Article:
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External link to Hitzig V. Canada decision at CANLII

Newshawk: CMAP (
Pubdate: Wed, 15 Jan 2003
Source: Toronto Sun (CN ON)
Copyright: 2003, Canoe Limited Partnership.
Author: Thane Burnett


BURLINGTON -- Appearances can be misleading.

I'm looking at the face that made her a captain of the cheerleader squad and a model.

The face that has the strong bones of her late father.

The face that, as we sit here, is wracked from within by a sharp, ugly pain that she tries to dull by pressing her finger harshly against her high cheek -- while lighting up another joint.

"It'll help ... just give it time," says the 39-year-old former corrections officer, holding the stubby end of the smoke with a pair of scissors, and taking a drag.

A short time goes by, and the pain dulls.

A small pile of the drug -- bought on the street for $300, and a quarter of what she'll need this month -- sits in front of her. Ready for the next time.

Along with morphine and pills, this is her medication.

It is also victory, such as it is, for Alison Myrden, who, suffering from multiple sclerosis, is one of a handful of medical marijuana exemptees who helped persuade a judge recently to strike down the federal regulations governing their use of the drug.

On Jan. 9, lawyers acting for exemptees, including Alison, won the landmark Superior Court decision which found the current Marijuana Medicinal Access Regulations unconstitutional. The courts gave the government until July 9 to fix the regulations or supply the drug itself -- a green thumb task which seems anyone can do in their basement but Canada can't perfect.

Like the MS associated tic which digs into the nerves of Alison's face constantly, the win has been one of several daggers into Canada's weak pot laws.

Nothing On Books

Just days ago, a second Ontario judge this month tossed out a simple possession charge against a non-exemptee, finding there is nothing on the books forbidding the possession of small amounts of the drug.

Since then, a great deal of news ink has been poured into the cracks of prosecuting those found with the equivalent of a joint in their ashtray.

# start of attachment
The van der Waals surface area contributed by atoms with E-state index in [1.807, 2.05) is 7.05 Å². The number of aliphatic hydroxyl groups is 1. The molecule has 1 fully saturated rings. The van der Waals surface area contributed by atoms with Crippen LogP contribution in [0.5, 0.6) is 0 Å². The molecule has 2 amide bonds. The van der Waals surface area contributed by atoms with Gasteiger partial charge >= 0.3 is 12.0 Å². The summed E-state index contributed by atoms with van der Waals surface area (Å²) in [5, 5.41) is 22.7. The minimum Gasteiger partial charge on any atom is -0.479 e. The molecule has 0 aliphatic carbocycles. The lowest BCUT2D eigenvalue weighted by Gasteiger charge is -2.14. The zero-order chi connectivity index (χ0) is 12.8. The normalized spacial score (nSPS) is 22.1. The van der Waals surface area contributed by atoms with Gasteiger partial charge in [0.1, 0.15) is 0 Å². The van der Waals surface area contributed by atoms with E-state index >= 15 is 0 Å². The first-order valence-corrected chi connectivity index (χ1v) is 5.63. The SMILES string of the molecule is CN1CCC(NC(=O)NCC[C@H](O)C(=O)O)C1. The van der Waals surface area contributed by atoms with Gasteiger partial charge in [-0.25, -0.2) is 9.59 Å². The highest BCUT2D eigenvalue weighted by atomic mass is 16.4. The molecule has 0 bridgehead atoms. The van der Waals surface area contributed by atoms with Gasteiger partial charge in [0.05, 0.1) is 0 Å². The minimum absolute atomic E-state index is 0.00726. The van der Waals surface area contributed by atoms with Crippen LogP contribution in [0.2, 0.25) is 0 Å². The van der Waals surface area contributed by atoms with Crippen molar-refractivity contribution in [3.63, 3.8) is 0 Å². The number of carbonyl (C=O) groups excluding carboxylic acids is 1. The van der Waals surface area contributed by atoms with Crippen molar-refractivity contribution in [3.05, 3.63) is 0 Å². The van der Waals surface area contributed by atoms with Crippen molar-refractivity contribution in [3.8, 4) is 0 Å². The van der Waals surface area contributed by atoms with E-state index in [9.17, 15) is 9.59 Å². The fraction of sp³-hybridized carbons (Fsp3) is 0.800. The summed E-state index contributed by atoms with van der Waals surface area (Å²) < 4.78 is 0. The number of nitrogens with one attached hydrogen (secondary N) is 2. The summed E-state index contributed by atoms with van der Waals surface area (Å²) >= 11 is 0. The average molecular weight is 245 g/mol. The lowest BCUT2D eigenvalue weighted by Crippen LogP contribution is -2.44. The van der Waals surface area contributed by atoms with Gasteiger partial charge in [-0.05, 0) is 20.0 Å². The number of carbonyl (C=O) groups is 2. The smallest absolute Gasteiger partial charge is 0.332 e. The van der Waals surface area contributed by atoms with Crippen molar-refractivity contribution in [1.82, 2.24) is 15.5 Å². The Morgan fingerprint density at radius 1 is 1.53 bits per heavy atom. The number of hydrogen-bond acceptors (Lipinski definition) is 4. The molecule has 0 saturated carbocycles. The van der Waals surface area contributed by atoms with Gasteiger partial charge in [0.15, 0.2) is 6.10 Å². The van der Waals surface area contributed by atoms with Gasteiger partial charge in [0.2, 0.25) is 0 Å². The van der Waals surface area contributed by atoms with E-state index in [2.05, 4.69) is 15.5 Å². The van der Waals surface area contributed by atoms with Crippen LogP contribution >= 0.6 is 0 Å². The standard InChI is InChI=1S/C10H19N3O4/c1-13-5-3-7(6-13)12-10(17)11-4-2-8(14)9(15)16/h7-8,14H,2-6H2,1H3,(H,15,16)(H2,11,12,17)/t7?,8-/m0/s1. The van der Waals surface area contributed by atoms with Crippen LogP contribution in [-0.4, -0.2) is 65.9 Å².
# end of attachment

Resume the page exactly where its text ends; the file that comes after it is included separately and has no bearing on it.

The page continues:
The marijuana laws in this country, it seems, and if you excuse the obvious, are going up in smoke.

But my concern -- and the reason for visiting Alison -- is that I think the fight of exemptees may be clouded by the larger debate of smoking-up in this country.

Let's start from where the Superior Court decision leaves Alison, and others who have Ottawa's blessing, and a doctor's prescription, to use marijuana. On appearance, you would think the win was immediate.

"We're all elated," Alison says. "( But ) it doesn't change anything right now. I still have to buy my medicine on the black market ... on the street."

As we talk, her mother, Joyce Myrden, is nearby. Years ago, she wouldn't have known the smell of pot -- a name which she says degrades the drug. Now, she's driven her daughter to dark haunts to buy her medication from people who don't use full names and give no quality assurance of drugs held in sandwich bags.

In 2000, epileptic Terry Parker won an Ontario Court of Appeal, backing his right to smoke pot for medicinal purposes. We are now in 2003, and the federal government continues to bungle getting seriously ill exemptees a safe, secure source of a drug that is less potent than many over-the-counter medications.

This far into the game, the public debate shouldn't be whether the provisions are unconstitutional, but how much drug plans will reimburse medical users when they submit claims from their corner pharmacy.

While including exemptees into the wider argument of drug use in Canada may make things more difficult, Alison, and others holding plastic, federal-issued permit cards, argue their best chance to get their medicine easily is to simply make it totally legal.

"Put an age limit on it and put it ... next to the cigarettes," she says, as her mom nods in agreement.

That, I suggest, may be a way off. Too far off for the sick and dying who can find relief in marijuana today.

Cruel Hand

I could care less about the 20-year-old loafer caught with a joint. I do, however, believe exemptees have been dealt a cruel hand by Ottawa.

At one time, the sick thought they had won the right to get medicine which clearly helps them. But appearances, when politicians are involved, can be deceptive.

People are dying without the chance. People are in pain. Others won't dare try to seek out marijuana because they're too unsure which alley to walk down.

Most simply can't afford to keep buying it this way.

The court win brings patients like Alison closer to what they deserve. But what they need is more than an appearance of relief. They need their medication.

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